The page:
Catching Mice and the Chinese Economy Through Western Eyes
It seems as though the more we know, the more interconnectivity there is, the less we understand. Just ask those who deal with China.
I had the pleasure of attending several global conferences recently where people were quite fascinated by the role of the Chinese economy in global markets in light of current economic challenges. “China does not like the world, it needs it”; “Money is Money”; “We do not understand China”; “China is a sleeping giant” – are just some of the statements made by speakers, leaders, and thinkers.
To top it all off, recall the recent comment by many commentators on the importance of Chinese investments in the U.K. economy and its sensitivity: “I don’t care if it’s a white cat or a black cat. It’s a good cat so long as it catches mice”, famously said Deng Xiaoping.
Does it really not make a difference if the investor is a state-owned Chinese entity or, say, a listed Scandinavian multinational corporation?
These statements are a mix of cliché and misinformation. They represent the tension between the strong Western need to generate foreign investment from China to sustain local economies, especially given the ongoing European debt crisis, and the constant fear from the nature, intent, and consequences of Chinese investments. But, more importantly, they tell us quite a bit about the nature of interaction of Western countries and other emerging markets with the Chinese leadership and its economy.
One would think that this should not be alarming. After all, the numbers speak for themselves. In 2010 alone China invested 0.9 Billion Euro in the European Union. Yet, these are modest numbers in global terms and due to the current global economic climate, these numbers can shrink dramatically unless both sides make their efforts to sustain high levels of cross-border investments. What can be done to demolish this Chinese wall?
First, opening offices on the grounds in China can help foreign executives to get closer to customers, suppliers, and business partners, and develop a better understanding of the Chinese business culture. While most international companies did open Chinese branches in recent years there are still many companies that hesitate to open new offices in China exactly because they are afraid of the unknown.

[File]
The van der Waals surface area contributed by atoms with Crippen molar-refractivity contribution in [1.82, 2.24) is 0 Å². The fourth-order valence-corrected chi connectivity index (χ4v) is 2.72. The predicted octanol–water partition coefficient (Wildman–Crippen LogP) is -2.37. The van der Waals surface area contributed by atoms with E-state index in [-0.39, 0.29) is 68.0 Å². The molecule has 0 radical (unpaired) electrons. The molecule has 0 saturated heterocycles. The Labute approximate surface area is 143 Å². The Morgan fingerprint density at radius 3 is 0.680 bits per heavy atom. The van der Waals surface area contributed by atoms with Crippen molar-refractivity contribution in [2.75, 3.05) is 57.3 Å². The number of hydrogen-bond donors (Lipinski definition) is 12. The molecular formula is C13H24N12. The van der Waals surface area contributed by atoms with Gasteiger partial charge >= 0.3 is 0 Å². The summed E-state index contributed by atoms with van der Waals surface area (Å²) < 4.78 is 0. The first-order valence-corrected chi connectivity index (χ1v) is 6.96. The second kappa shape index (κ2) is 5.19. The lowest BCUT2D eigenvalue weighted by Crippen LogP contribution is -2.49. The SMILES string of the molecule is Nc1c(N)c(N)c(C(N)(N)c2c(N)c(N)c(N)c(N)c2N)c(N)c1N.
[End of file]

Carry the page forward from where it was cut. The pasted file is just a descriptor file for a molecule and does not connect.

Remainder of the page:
Second, the United States should avoid economic exceptionalism vis-à-vis Chinese investments in the U.S. economy. Many Chinese investors claim that the U.S. administration’s argument that it treats Chinese companies equally is, in fact, untrue. In fact, according to a recent 2011 report by CFIUS, the U.S. agency responsible for screening cross-border foreign investment, investments from Canada, France, and Israel are screened more often. During the period from 2008 through 2010, the United Kingdom alone accounted for 29 percent of all CFIUS filings. Moreover, the approval rate of said Chinese investments tends to be very high. It is important to remember, in any case, that while the approval rate of the investments remains high, an additional screening process can be quite costly, timely, and uncertain. Huawei’s attempt to penetrate the U.S. market in 2007 is a good example.
Moreover, Western governments should find more ways to engage Chinese companies and investors in their policy debate. It is unfortunate that I see more and more forums speaking about Chinese currency, trade, and investment policies without including Chinese speakers or integrating Chinese know-how. If these forums do not exist – we have to create them.
The current political-economic debate in both Europe and the U.S. on the future of Western economies show how fragile our society is. Leaders who are calling the Chinese government and its corporations to increase their investments in their domestic economies in order to improve employment and infrastructure should not ignore the political nature of this public discussion. For most people, it does matter who is catching the mice.
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